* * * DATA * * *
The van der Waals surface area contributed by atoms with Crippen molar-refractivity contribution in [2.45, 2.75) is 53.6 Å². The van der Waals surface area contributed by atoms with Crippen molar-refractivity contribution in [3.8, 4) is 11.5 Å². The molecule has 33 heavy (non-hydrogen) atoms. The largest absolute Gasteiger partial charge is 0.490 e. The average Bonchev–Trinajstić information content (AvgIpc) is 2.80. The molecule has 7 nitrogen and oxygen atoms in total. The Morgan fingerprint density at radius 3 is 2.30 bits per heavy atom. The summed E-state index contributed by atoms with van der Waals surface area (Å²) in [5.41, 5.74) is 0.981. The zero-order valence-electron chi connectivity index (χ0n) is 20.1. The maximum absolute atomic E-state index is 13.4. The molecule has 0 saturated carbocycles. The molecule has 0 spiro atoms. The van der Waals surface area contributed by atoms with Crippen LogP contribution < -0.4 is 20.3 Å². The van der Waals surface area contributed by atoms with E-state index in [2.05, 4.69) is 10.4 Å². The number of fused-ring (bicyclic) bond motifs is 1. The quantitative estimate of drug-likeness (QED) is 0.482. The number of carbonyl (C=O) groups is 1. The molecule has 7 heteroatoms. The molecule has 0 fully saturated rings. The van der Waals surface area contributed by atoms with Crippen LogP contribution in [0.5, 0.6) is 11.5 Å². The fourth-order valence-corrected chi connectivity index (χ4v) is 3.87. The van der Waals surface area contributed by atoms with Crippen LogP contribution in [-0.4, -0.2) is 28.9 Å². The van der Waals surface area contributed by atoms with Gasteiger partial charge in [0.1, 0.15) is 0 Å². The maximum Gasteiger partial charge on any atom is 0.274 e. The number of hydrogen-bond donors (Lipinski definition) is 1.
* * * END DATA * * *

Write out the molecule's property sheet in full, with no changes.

The van der Waals surface area contributed by atoms with Crippen molar-refractivity contribution in [2.45, 2.75) is 53.6 Å². The van der Waals surface area contributed by atoms with Crippen molar-refractivity contribution in [3.8, 4) is 11.5 Å². The molecule has 33 heavy (non-hydrogen) atoms. The largest absolute Gasteiger partial charge is 0.490 e. The average Bonchev–Trinajstić information content (AvgIpc) is 2.80. The molecule has 7 nitrogen and oxygen atoms in total. The Morgan fingerprint density at radius 3 is 2.30 bits per heavy atom. The summed E-state index contributed by atoms with van der Waals surface area (Å²) in [5.41, 5.74) is 0.981. The zero-order valence-electron chi connectivity index (χ0n) is 20.1. The maximum absolute atomic E-state index is 13.4. The molecule has 0 saturated carbocycles. The molecule has 0 spiro atoms. The van der Waals surface area contributed by atoms with Crippen LogP contribution < -0.4 is 20.3 Å². The van der Waals surface area contributed by atoms with E-state index in [2.05, 4.69) is 10.4 Å². The number of fused-ring (bicyclic) bond motifs is 1. The quantitative estimate of drug-likeness (QED) is 0.482. The number of carbonyl (C=O) groups is 1. The molecule has 7 heteroatoms. The molecule has 0 fully saturated rings. The van der Waals surface area contributed by atoms with Crippen LogP contribution in [0.5, 0.6) is 11.5 Å². The fourth-order valence-corrected chi connectivity index (χ4v) is 3.87. The van der Waals surface area contributed by atoms with Crippen LogP contribution in [-0.4, -0.2) is 28.9 Å². The van der Waals surface area contributed by atoms with Gasteiger partial charge in [0.1, 0.15) is 0 Å². The maximum Gasteiger partial charge on any atom is 0.274 e. The number of hydrogen-bond donors (Lipinski definition) is 1.